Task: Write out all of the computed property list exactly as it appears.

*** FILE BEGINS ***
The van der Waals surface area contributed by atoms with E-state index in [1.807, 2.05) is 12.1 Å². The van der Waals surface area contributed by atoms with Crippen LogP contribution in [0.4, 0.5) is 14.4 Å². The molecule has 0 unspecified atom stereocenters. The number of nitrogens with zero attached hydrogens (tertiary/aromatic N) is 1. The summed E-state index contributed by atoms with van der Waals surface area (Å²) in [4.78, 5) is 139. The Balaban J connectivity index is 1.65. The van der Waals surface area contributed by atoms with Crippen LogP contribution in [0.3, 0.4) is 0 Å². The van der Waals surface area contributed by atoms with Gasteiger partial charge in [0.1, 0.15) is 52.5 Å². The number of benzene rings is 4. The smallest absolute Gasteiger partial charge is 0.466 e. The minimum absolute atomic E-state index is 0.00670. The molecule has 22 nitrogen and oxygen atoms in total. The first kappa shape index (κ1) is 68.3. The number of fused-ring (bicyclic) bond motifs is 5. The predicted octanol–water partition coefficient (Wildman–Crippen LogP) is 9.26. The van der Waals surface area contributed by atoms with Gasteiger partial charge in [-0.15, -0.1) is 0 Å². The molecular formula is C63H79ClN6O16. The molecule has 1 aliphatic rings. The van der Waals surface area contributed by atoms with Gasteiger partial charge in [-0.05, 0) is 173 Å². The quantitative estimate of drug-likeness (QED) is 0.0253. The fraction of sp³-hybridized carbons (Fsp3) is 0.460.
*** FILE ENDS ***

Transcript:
The van der Waals surface area contributed by atoms with E-state index in [1.807, 2.05) is 12.1 Å². The van der Waals surface area contributed by atoms with Crippen LogP contribution in [0.4, 0.5) is 14.4 Å². The molecule has 0 unspecified atom stereocenters. The number of nitrogens with zero attached hydrogens (tertiary/aromatic N) is 1. The summed E-state index contributed by atoms with van der Waals surface area (Å²) in [4.78, 5) is 139. The Balaban J connectivity index is 1.65. The van der Waals surface area contributed by atoms with Crippen LogP contribution in [0.3, 0.4) is 0 Å². The van der Waals surface area contributed by atoms with Gasteiger partial charge in [0.1, 0.15) is 52.5 Å². The number of benzene rings is 4. The smallest absolute Gasteiger partial charge is 0.466 e. The minimum absolute atomic E-state index is 0.00670. The molecule has 22 nitrogen and oxygen atoms in total. The first kappa shape index (κ1) is 68.3. The number of fused-ring (bicyclic) bond motifs is 5. The predicted octanol–water partition coefficient (Wildman–Crippen LogP) is 9.26. The van der Waals surface area contributed by atoms with Gasteiger partial charge in [-0.15, -0.1) is 0 Å². The molecular formula is C63H79ClN6O16. The molecule has 1 aliphatic rings. The van der Waals surface area contributed by atoms with Gasteiger partial charge in [-0.05, 0) is 173 Å². The quantitative estimate of drug-likeness (QED) is 0.0253. The fraction of sp³-hybridized carbons (Fsp3) is 0.460.